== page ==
4 Git features that will make your life easier

Using git, us developers can easily shift into the habit of repeating the same git commands over and over. All we need is to be able to push and pull, right? Wrong!

There's a wealth of awesome features available to us in git. They make our development experience easier and more enjoyable, and we are likely to be saving time with every extra feature we add to our git armoury. Here are a few cool git features you might not know about:

  1. A nicely formatted commit history right there in the terminal

You're working on a project with many devs who commit regularly. You have a rich commit history because of this. How can we view this history in a pleasing way?

This is where git log comes in. It exists for displaying history of your git project. Using flags, we can define how much or how little of our history we want to see, right in the terminal.

As you'll see in the documentation, git log has dozens and dozens of options we can pass it. https://git-scm.com/docs/git-log

I find the standard git log output to be not particularly useful or nice to look at. I want more useful information in a more compact view. As an example here's what I use for my log whenever I want to see my history:

git log --graph --abbrev-commit --decorate --format=format:'%C(bold blue)%h%C(reset) - %C(bold green)(%ar)%C(reset) %C(white)%s%C(reset) %C(dim white)- %an%C(reset)%C(bold yellow)%d%C(reset)'

This shows us a pretty log of the history on the project. This gives us all we need to know about what was committed and when, what status our HEAD is in, how many commits were made today, and much more.

  1. Stage a file by its index shown in status

When we have changes in our working directory, and we use git status to see all our changed files, what happens when we know exactly which file to add for staging, but it's a pain to reference?


It might have a super long and specific path that, frankly, we'd rather not spend a good 30 seconds typing out - even taking into consideration fuzzy find!

We just want that one file - say, the 3rd one down, home/users/bert/stuff/code/your-project/styles/normalize.css.

There's a great solution for this - let's open our .bashrc or .zshrc and create a function for it:

git-add-n () {
    git status --short \
        | sed -n "$1"p \
        | awk '{ print  $2 }' \
        | xargs git add;

What this is going to do is run git status --short, which will run a short version of git status, then grab the line of the number we pass to it, and run git add with the filename.

For example, we want the third file down in our list, normalize.css, so we run git-add-n 3. The third item in the list is now added.

Imagine if you wanted to make 10 separate commits with 10 separate files. The amount of time you save by incorporating this into your workflow is worth it!

  1. Stage in chunks, not all at once!

Another common issue I've encountered with staging is that you might have many different changes across files, but you don't want to commit them all at once.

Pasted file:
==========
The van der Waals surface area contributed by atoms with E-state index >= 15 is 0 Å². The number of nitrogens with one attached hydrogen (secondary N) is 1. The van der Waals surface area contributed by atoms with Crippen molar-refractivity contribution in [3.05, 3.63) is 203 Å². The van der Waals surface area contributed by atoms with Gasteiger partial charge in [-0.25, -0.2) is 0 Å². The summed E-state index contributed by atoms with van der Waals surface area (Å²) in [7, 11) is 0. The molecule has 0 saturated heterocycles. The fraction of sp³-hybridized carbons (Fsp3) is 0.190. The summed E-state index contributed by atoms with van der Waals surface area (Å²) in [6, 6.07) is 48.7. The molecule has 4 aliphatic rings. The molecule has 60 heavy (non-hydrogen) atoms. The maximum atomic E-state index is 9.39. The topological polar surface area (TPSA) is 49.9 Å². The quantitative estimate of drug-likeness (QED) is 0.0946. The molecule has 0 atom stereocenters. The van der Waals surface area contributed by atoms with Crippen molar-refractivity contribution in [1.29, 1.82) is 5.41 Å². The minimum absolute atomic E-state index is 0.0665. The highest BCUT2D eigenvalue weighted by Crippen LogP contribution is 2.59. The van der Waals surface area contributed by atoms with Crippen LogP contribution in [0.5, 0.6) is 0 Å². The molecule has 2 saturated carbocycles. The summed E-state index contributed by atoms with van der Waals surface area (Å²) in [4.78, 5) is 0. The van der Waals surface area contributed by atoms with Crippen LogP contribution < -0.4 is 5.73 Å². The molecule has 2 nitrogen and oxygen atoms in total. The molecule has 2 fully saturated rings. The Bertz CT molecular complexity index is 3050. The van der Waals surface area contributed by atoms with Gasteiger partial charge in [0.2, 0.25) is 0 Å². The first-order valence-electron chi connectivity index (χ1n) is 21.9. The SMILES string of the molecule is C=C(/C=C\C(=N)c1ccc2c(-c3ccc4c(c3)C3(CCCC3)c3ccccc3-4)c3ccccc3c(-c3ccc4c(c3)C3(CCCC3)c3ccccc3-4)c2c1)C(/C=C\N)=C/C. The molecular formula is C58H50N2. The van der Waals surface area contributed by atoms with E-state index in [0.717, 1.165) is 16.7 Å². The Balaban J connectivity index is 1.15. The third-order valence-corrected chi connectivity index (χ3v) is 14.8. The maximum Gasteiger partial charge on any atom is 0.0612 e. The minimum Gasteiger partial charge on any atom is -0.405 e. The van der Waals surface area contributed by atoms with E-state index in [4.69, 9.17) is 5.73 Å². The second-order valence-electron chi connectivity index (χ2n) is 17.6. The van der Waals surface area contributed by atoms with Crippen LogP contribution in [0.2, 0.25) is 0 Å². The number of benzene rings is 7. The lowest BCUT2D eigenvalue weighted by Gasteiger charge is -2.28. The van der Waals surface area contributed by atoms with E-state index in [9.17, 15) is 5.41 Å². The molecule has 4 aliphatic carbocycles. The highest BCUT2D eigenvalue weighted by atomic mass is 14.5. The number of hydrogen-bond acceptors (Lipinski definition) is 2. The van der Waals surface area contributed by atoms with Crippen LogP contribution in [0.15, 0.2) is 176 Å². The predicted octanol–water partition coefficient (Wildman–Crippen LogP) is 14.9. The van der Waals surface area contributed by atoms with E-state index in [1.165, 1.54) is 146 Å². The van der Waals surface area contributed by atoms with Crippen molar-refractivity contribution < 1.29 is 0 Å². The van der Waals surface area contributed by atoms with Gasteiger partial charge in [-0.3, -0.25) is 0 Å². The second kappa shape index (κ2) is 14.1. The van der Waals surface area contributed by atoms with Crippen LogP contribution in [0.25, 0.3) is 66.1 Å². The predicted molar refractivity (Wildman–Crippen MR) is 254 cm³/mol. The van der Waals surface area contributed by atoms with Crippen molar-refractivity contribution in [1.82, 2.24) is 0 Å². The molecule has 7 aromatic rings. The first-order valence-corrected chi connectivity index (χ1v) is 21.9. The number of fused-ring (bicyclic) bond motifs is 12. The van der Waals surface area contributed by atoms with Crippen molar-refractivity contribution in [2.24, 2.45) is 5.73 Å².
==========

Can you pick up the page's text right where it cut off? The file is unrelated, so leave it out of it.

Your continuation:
This is where git add --patch comes in useful. Instead of adding all changes, or changes by file, we stage in chunks.

When running git add --patch, a prompt will appear asking us if we want to stage a particular chunk of our working copy. If we say 'yes', the chunk is staged. If we say 'no', it's not, and it remains in our working copy.

Staging in this way means that our commits are more compact and more useful to anyone else working on the project. All of our features, even though they were in the same working copy, are split out into separate commits, because we used git add --patch.

There are many other features to git add --patch if you really want to get advanced with your staging.

There's also git checkout --patch which essentially does the opposite - removing chunks from your working copy instead of staging them. Have a few features you want to stage and a few you want to scrap? Run git add --patch to stage the useful stuff, then ditch the dirt with git checkout --patch straight after!

The other important thing to consider with these approaches is that we'll be more sure about exactly what we're committing before we commit it, because we see the diff right there pre-commit. We're more likely to see testing code that we accidentally left in.

  1. Find where that pesky bug was introduced to the project

If you're working on a big project with many other developers, it can be really hard to spot where bugs came from.

Was it from today or yesterday or neither? Was that added as part of a particular ticket by mistake? Who could've added this and why could it have been added? It can be overwhelming to think about how something got into the project, but bugs happen, so how do we find how they got there? We can't get our way to how the bug got there - it's just too painful.

The secret lies in git bisect. Using this, we can detect exactly which commit introduced the bug. After we give git bisect a 'good' commit ID - where the bug isn't present, and a 'bad' commit ID - where the bug IS present, it will automatically checkout to the middle commit between these two points. Now we can tell it whether this commit is 'good' or 'bad', and the process repeats until we have narrowed it down to one commit - the one remaining 'bad' commit.

So by using git bisect, we've saved potentially hours of frustration. We just tell it if what we see is good or bad, and it sniffs out the offending commit for us!


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